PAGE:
My notes on Davies, H. C., & Eynon, R. (2018). Is digital upskilling the next generation our ‘pipeline to prosperity’?. New Media & Society, 20(11), 3961-3979. It’s so rare for a paper to have such a wonderfully informative title. Huw Davies and Rebecca Eynon interrogate this assumption that “teaching young people digital skills and literacies will […]
My notes on Brooker, P. (2019). My unexpectedly militant bots: A case for Programming-as-Social-Science. The Sociological Review. https://doi.org/10.1177/0038026119840988 In this thought provoking paper, Phil Brooker takes issue with the scaremongering surroundings bots which positions them as epistemically dangerous due to their quantity and capacity to evade deception. Instead he propose sociologists engage with them as […]
In the last few months I’ve become very interested in the status accorded to coding as a labour market strategy. It’s held up as both individually rational and a viable strategy for governments seeking to grow the human capital of their citizens. However, as Douglas Rushkoff observes in his Throwing Rocks at the Google Bus, […]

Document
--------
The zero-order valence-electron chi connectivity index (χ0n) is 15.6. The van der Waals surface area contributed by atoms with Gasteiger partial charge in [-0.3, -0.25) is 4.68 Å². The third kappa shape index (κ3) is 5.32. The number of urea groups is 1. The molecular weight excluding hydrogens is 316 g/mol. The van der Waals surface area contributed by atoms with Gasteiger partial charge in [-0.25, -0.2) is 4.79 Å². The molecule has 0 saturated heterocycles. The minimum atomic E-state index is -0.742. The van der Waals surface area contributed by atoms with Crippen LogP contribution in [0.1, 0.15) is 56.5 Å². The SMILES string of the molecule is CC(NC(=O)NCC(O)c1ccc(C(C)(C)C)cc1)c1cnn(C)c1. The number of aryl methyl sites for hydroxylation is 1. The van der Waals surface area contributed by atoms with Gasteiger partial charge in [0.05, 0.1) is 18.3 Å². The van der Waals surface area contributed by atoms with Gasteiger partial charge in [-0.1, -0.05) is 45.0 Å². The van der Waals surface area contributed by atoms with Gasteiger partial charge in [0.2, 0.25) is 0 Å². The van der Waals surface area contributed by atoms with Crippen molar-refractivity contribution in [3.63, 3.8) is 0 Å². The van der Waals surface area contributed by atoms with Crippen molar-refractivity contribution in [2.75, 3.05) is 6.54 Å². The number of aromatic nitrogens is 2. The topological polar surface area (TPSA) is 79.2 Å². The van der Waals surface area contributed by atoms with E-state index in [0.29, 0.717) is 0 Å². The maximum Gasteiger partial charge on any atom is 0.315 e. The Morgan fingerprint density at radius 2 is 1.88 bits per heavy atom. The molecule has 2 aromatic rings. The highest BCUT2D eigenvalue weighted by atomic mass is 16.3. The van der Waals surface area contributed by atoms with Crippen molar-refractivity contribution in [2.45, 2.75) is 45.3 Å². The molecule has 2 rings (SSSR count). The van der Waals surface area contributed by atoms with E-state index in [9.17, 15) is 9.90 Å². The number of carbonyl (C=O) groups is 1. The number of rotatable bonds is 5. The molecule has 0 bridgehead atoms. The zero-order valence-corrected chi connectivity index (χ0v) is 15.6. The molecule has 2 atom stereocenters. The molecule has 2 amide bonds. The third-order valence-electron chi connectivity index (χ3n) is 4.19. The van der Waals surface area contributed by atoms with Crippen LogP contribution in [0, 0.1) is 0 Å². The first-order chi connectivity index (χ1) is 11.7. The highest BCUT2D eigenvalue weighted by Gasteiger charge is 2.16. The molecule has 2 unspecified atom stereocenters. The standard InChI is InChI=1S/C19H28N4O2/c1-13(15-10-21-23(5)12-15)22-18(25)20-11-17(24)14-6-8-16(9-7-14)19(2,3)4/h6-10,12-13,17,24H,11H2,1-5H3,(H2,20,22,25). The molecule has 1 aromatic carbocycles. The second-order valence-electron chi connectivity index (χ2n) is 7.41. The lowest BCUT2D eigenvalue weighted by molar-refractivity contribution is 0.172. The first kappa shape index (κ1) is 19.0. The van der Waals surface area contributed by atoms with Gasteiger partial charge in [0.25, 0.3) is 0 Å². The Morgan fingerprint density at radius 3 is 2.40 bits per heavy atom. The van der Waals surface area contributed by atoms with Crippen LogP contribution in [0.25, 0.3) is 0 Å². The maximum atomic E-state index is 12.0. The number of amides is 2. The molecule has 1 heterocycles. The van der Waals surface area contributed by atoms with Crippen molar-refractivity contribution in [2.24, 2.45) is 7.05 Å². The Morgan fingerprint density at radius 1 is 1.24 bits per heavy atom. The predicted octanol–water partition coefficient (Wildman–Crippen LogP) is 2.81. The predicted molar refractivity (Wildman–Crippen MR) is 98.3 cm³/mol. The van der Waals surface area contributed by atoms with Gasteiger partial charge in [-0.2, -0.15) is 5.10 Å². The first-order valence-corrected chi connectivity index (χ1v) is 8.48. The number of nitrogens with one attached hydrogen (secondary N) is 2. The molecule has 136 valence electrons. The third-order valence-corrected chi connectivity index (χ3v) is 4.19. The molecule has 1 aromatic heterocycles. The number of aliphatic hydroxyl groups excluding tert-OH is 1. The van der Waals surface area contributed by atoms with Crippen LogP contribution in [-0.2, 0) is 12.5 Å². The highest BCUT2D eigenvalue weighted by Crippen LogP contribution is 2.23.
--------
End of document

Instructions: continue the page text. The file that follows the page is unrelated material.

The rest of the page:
This is really interesting on a number of levels. I don’t want to cast doubt on the value of the project or the motivations underlying it, but I think there are important questions to be asked about the increasing weight placed on the diffusion of coding skills as a way to ameliorate inequality: >#YesWeCode (http://www.yeswecode.org) […]
I just saw this poster in Euston station. See here for background to this post:
As we enter the second machine age, it’s easy to assume that coding skills will be in ever increasing demand. But this TechCrunch feature suggests both that the skills shortage will likely prove fleeting, due to the impending automation of much coding, as well as that bullshit abounds in schemes which aim to address the […]
<bangs head repeatedly on desk> Starts around 6 minutes. I thought the R4 interview on Today was actually worse than this.